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Session Bean Handle question

 
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What happens if getEJBObject() is called on a Handle, but the bean has been removed by the container due to time-out? Let us assume that the Handle is able to establish a connection to the server successfully.

HFEJB, Pg: 140 says that a RemoteException will be thrown.

My understanding from the spec is that java.rmi.NoSuchObjectException (and NOT RemoteException) will be thrown.

Am I right?
 
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Originally posted by Keerthi P:
What happens if getEJBObject() is called on a Handle, but the bean has been removed by the container due to time-out? Let us assume that the Handle is able to establish a connection to the server successfully.

HFEJB, Pg: 140 says that a RemoteException will be thrown.

My understanding from the spec is that java.rmi.NoSuchObjectException (and NOT RemoteException) will be thrown.

Am I right?



I believe that java.rmi.NoSuchObjectException (or javax.ejb.NoSuchObjectLocalException if the client is local) would be thrown if a client would invoke a method on the EJBObject stub and the underlying object couldn't serve the purpose. In the case of a getEJBObject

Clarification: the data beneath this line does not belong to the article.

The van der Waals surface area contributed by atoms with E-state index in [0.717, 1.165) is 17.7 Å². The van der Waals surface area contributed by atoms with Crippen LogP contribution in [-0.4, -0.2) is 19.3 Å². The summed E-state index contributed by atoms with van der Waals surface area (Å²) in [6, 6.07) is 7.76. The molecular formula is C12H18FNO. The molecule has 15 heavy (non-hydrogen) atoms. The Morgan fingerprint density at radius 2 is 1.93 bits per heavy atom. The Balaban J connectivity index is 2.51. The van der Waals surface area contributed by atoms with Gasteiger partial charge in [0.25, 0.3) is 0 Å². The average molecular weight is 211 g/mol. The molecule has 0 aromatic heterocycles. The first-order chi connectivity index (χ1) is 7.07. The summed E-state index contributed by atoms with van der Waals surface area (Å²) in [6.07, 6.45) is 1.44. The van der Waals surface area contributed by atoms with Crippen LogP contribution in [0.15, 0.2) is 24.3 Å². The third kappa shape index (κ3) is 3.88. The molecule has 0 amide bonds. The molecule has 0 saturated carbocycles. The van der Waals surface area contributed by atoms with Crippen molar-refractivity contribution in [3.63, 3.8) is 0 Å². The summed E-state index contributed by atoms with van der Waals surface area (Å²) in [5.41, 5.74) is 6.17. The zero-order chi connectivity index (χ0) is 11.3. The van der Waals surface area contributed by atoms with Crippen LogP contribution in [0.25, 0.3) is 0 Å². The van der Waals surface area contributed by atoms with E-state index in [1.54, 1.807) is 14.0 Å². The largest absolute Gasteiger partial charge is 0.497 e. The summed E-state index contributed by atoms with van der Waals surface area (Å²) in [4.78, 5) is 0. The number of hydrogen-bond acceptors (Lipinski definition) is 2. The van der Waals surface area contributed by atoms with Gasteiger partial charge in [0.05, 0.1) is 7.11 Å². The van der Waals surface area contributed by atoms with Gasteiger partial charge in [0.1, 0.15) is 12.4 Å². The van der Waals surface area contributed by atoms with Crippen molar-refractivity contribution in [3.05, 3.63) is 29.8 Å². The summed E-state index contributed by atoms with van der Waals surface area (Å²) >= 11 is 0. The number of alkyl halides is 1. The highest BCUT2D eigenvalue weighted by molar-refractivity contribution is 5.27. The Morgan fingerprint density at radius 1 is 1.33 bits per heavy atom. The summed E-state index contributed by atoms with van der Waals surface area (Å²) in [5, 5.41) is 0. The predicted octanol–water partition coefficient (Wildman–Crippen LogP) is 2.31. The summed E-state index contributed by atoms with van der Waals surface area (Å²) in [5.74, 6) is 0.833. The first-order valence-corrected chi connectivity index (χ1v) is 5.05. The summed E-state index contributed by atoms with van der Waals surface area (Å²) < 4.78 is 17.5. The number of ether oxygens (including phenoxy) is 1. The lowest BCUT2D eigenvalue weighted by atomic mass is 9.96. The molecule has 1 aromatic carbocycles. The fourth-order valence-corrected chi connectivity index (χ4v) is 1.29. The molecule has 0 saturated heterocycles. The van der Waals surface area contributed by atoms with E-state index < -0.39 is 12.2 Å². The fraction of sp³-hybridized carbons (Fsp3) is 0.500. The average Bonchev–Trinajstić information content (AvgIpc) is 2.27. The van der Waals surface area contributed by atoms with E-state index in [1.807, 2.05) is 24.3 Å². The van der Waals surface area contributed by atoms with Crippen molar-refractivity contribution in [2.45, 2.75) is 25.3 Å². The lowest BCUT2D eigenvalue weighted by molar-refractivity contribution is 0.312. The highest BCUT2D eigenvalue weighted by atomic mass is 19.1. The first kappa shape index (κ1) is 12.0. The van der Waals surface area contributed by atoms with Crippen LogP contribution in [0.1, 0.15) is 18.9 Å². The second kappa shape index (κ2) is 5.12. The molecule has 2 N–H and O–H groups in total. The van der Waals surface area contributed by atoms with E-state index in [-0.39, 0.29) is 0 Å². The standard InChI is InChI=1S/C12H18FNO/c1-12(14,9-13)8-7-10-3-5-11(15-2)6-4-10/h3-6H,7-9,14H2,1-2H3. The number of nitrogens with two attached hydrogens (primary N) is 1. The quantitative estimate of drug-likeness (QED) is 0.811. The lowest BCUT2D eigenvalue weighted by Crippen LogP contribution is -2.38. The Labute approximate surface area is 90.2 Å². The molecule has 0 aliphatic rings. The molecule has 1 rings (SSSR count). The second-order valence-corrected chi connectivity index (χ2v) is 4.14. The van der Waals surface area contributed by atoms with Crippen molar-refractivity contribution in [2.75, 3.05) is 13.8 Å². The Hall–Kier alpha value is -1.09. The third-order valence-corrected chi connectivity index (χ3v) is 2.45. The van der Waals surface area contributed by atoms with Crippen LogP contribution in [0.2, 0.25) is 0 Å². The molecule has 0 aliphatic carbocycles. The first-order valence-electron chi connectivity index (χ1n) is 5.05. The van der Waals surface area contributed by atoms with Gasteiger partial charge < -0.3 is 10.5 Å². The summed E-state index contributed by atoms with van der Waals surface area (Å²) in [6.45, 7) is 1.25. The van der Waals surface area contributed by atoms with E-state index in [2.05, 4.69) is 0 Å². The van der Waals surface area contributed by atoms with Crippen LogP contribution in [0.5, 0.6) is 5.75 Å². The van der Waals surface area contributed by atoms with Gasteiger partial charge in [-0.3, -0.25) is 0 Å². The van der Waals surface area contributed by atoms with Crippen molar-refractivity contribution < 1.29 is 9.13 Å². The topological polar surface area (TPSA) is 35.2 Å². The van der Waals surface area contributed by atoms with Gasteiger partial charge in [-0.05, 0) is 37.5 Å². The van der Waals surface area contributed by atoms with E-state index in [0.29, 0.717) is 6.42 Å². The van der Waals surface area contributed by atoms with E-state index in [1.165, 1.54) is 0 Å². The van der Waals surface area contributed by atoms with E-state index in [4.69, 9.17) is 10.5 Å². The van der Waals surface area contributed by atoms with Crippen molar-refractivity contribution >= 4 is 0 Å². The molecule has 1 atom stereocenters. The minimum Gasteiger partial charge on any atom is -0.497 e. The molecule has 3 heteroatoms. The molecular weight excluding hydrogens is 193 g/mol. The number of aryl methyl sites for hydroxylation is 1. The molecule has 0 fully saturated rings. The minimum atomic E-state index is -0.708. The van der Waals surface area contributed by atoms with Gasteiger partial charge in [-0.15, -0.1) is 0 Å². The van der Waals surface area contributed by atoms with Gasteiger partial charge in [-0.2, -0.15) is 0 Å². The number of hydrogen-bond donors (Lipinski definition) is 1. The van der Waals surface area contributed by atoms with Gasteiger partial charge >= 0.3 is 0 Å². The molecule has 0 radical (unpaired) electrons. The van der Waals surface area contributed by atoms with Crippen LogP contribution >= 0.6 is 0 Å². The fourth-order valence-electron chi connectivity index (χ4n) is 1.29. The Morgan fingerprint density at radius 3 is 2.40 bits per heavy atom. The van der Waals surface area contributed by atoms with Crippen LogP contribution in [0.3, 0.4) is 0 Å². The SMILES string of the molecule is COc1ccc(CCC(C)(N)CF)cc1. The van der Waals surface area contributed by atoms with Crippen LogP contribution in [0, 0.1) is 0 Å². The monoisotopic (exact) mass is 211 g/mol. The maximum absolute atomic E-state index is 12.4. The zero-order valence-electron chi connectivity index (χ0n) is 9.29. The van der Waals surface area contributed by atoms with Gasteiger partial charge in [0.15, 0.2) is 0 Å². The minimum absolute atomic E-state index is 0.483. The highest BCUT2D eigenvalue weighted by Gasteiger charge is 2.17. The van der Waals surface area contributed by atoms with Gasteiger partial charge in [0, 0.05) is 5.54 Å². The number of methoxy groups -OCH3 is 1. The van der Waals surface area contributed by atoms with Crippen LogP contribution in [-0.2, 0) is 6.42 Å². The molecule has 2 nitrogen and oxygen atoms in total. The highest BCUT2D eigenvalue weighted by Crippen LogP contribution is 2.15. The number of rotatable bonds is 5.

on a Handle, I believe that java.rmi.RemoteException would be thrown by the container.

My 2 cents.
 
Cowgirl and Author
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Howdy! The NoSuchObjectException is normally what you'd get when you invoke a method on a *stub* object and the Remote object the stub was a proxy for is not available.

But Handles are not stubs... they're just Java objects that somehow know (it's up to the Container provider to implement the Handle class however it wants to) how to connect back to the server and retrieve a stub that is *functionally* identical to the original stub from which the Handle was retreived.

So, since the Handle is not a stub, you're not making a *traditional* RMI Remote method invocation on the Handle, even though the Handle is certainly going to be making a network call, so that's why the RemoteException makes sense... "Something went wrong with the Remote part of this method..."

Hope that helps. We should have explained that better.

cheers,
Kathy
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